Patent of the month: Multi-component dispenser
In the first of a new series, Jennifer Unsworth, patent attorney and engineering materials specialist with intellectual property firm Withers & Rogers describes a reactant dispenser designed by 2K Polymer Systems Ltd.
Innovation in materials science comes in many different forms. One such form concerns how materials science developments are translated into real world applications.
One company that has been doing just this is 2K Polymer Systems Limited, UK. For the last 25 years, 2K Polymer Systems has developed cartridge-bonded anchors. For anyone not familiar with the term, these are chemical fixings used for anchoring or repairing components in anything from performance-critical markets to DIY applications – imagine, for example, a two-part epoxy plunger. These fixings can be provided in the form of two separated precursors in a cartridge which, when mixed together, react to form a material with the required mechanical properties.
Providing a container that can store such reactants and dispense them at the required rates is not a straightforward task, especially when this is combined with the myriad of design requirements and considerations that typical polymer reactions bring into the mix. One requirement that has a significant bearing on the end product is that the precursors must be dispensed at the required rates.
A patented innovation that stems from this can be found in one of 2K Polymer System’s recently granted European patents, EP2595896 B1. The patent in question is directed towards a multi-component dispenser that has collapsible bag components (109, 110) in a rigid housing (101). Each bag contains a different precursor, and when a piston (103) is pushed into the housing, the reactants in the bags are extruded.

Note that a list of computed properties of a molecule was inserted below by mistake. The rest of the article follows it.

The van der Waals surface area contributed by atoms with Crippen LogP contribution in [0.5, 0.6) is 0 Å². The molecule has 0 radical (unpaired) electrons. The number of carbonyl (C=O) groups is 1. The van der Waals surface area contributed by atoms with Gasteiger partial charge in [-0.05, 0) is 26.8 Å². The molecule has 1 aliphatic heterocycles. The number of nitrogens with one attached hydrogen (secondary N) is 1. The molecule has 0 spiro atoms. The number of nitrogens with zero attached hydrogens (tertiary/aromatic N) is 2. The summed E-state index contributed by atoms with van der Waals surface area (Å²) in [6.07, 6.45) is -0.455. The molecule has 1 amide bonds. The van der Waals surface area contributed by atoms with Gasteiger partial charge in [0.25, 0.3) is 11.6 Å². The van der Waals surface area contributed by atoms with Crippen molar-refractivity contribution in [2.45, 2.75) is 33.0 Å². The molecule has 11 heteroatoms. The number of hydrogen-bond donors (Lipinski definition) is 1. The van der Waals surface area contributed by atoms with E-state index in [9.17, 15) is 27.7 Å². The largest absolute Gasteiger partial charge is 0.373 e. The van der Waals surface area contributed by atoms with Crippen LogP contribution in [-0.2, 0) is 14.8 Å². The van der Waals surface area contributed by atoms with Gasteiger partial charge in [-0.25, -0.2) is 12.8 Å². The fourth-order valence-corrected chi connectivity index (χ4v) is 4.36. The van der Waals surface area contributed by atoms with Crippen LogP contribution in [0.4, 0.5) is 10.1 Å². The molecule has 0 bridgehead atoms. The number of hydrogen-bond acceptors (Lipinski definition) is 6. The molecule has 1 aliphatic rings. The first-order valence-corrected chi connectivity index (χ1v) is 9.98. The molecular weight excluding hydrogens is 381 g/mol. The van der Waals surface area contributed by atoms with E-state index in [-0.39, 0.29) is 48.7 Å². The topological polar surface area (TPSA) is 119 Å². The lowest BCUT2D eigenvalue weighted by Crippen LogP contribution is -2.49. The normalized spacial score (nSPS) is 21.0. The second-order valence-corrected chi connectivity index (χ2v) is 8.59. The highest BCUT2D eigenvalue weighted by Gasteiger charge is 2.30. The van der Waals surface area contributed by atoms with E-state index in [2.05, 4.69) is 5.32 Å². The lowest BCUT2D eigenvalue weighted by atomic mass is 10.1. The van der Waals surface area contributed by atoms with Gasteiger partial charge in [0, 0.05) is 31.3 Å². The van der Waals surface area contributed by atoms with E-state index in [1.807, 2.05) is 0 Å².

The key feature claimed in the patent is that the chamber of a less viscous component has a flow control regulator (104, 111). This flow control regulator allows for both components to be dispensed at the required rates.
More than meets the eye
At first sight, this may seem to be a simple feature. However, a large part of the invention in this case lies in identifying the problem. In this device, only one piston (103) is used to compress the bags, so when considering the device from a mechanical perspective, there is no obvious requirement for a flow control regulator.
The inventors behind this innovation recognised that the differing rheologies of the reactants can result in a different internal pressure in each compartment. In particular, when the piston applies pressure, lateral pressure is generated in the compartments, resulting in different internal pressures being experienced in each compartment, giving differing flow rates. Before 2K Polymer Systems filed its patent application, the field did not address or even acknowledge this problem, now solved by the flow regulator.
This patent belongs to one of 2K Polymer System’s two patent families covering inventive features of a multi-component dispenser. By protecting the innovation with patents, 2K Polymer Systems is able to protect its investment in product development.
To view the patent in full, visit bit.ly/2g6ny2n.